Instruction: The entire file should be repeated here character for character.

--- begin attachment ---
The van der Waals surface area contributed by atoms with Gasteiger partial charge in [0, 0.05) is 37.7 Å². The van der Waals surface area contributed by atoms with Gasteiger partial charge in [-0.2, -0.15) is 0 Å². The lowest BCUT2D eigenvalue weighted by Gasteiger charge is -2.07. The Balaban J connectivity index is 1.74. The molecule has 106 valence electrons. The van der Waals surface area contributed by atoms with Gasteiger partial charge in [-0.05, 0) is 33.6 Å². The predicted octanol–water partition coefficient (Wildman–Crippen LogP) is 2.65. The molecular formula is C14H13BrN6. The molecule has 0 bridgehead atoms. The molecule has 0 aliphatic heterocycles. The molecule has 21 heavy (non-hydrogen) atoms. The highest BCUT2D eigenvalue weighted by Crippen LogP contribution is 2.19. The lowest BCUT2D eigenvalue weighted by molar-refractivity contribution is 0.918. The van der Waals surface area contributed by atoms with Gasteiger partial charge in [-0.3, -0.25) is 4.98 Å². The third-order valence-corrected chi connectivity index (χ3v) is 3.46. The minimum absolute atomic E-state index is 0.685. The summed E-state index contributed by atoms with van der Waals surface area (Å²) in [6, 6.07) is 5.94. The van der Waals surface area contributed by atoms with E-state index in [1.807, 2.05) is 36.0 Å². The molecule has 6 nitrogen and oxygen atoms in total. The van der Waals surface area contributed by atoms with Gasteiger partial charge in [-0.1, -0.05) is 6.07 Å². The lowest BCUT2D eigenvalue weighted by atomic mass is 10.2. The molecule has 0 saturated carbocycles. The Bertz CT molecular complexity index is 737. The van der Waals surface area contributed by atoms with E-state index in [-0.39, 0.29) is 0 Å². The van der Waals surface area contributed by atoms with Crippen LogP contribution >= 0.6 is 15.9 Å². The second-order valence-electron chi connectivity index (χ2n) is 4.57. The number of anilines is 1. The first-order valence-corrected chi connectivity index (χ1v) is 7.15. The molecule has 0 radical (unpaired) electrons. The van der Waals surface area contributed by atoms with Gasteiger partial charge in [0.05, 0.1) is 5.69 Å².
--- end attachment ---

The van der Waals surface area contributed by atoms with Gasteiger partial charge in [0, 0.05) is 37.7 Å². The van der Waals surface area contributed by atoms with Gasteiger partial charge in [-0.2, -0.15) is 0 Å². The lowest BCUT2D eigenvalue weighted by Gasteiger charge is -2.07. The Balaban J connectivity index is 1.74. The molecule has 106 valence electrons. The van der Waals surface area contributed by atoms with Gasteiger partial charge in [-0.05, 0) is 33.6 Å². The predicted octanol–water partition coefficient (Wildman–Crippen LogP) is 2.65. The molecular formula is C14H13BrN6. The molecule has 0 bridgehead atoms. The molecule has 0 aliphatic heterocycles. The molecule has 21 heavy (non-hydrogen) atoms. The highest BCUT2D eigenvalue weighted by Crippen LogP contribution is 2.19. The lowest BCUT2D eigenvalue weighted by molar-refractivity contribution is 0.918. The van der Waals surface area contributed by atoms with Gasteiger partial charge in [-0.3, -0.25) is 4.98 Å². The third-order valence-corrected chi connectivity index (χ3v) is 3.46. The minimum absolute atomic E-state index is 0.685. The summed E-state index contributed by atoms with van der Waals surface area (Å²) in [6, 6.07) is 5.94. The van der Waals surface area contributed by atoms with E-state index in [1.807, 2.05) is 36.0 Å². The molecule has 6 nitrogen and oxygen atoms in total. The van der Waals surface area contributed by atoms with Gasteiger partial charge in [-0.1, -0.05) is 6.07 Å². The lowest BCUT2D eigenvalue weighted by atomic mass is 10.2. The molecule has 0 saturated carbocycles. The Bertz CT molecular complexity index is 737. The van der Waals surface area contributed by atoms with E-state index in [-0.39, 0.29) is 0 Å². The van der Waals surface area contributed by atoms with Crippen LogP contribution >= 0.6 is 15.9 Å². The second-order valence-electron chi connectivity index (χ2n) is 4.57. The number of anilines is 1. The first-order valence-corrected chi connectivity index (χ1v) is 7.15. The molecule has 0 radical (unpaired) electrons. The van der Waals surface area contributed by atoms with Gasteiger partial charge in [0.05, 0.1) is 5.69 Å².